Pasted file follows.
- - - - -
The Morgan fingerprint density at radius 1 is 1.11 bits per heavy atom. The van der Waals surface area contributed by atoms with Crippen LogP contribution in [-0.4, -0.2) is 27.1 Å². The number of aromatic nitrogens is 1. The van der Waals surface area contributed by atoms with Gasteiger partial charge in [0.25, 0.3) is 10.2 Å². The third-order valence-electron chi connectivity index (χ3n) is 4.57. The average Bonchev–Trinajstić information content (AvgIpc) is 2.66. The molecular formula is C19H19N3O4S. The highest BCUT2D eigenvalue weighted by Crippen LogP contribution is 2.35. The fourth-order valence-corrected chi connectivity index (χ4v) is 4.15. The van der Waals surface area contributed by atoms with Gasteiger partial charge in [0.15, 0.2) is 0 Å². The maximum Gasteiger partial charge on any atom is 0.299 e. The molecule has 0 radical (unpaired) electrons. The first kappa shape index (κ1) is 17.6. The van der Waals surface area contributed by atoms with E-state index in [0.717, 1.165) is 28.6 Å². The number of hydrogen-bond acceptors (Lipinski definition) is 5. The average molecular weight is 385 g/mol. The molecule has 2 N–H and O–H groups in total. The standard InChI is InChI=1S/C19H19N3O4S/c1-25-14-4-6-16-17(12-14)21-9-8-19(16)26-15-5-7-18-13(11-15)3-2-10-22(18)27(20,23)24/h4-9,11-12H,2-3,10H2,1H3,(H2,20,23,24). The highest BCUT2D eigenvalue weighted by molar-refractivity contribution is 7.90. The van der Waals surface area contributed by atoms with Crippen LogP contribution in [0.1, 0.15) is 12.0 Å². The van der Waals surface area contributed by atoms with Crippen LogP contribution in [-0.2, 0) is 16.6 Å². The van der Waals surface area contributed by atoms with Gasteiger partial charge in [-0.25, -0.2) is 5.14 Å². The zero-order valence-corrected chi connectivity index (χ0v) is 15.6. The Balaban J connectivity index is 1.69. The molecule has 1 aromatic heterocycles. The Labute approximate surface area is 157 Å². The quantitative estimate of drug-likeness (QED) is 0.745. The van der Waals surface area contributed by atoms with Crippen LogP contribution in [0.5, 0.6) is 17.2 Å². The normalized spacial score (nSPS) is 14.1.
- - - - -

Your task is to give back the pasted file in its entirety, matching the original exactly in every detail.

The Morgan fingerprint density at radius 1 is 1.11 bits per heavy atom. The van der Waals surface area contributed by atoms with Crippen LogP contribution in [-0.4, -0.2) is 27.1 Å². The number of aromatic nitrogens is 1. The van der Waals surface area contributed by atoms with Gasteiger partial charge in [0.25, 0.3) is 10.2 Å². The third-order valence-electron chi connectivity index (χ3n) is 4.57. The average Bonchev–Trinajstić information content (AvgIpc) is 2.66. The molecular formula is C19H19N3O4S. The highest BCUT2D eigenvalue weighted by Crippen LogP contribution is 2.35. The fourth-order valence-corrected chi connectivity index (χ4v) is 4.15. The van der Waals surface area contributed by atoms with Gasteiger partial charge in [0.15, 0.2) is 0 Å². The maximum Gasteiger partial charge on any atom is 0.299 e. The molecule has 0 radical (unpaired) electrons. The first kappa shape index (κ1) is 17.6. The van der Waals surface area contributed by atoms with E-state index in [0.717, 1.165) is 28.6 Å². The number of hydrogen-bond acceptors (Lipinski definition) is 5. The average molecular weight is 385 g/mol. The molecule has 2 N–H and O–H groups in total. The standard InChI is InChI=1S/C19H19N3O4S/c1-25-14-4-6-16-17(12-14)21-9-8-19(16)26-15-5-7-18-13(11-15)3-2-10-22(18)27(20,23)24/h4-9,11-12H,2-3,10H2,1H3,(H2,20,23,24). The highest BCUT2D eigenvalue weighted by molar-refractivity contribution is 7.90. The van der Waals surface area contributed by atoms with Crippen LogP contribution in [0.1, 0.15) is 12.0 Å². The van der Waals surface area contributed by atoms with Crippen LogP contribution in [-0.2, 0) is 16.6 Å². The van der Waals surface area contributed by atoms with Gasteiger partial charge in [-0.25, -0.2) is 5.14 Å². The zero-order valence-corrected chi connectivity index (χ0v) is 15.6. The Balaban J connectivity index is 1.69. The molecule has 1 aromatic heterocycles. The Labute approximate surface area is 157 Å². The quantitative estimate of drug-likeness (QED) is 0.745. The van der Waals surface area contributed by atoms with Crippen LogP contribution in [0.5, 0.6) is 17.2 Å². The normalized spacial score (nSPS) is 14.1.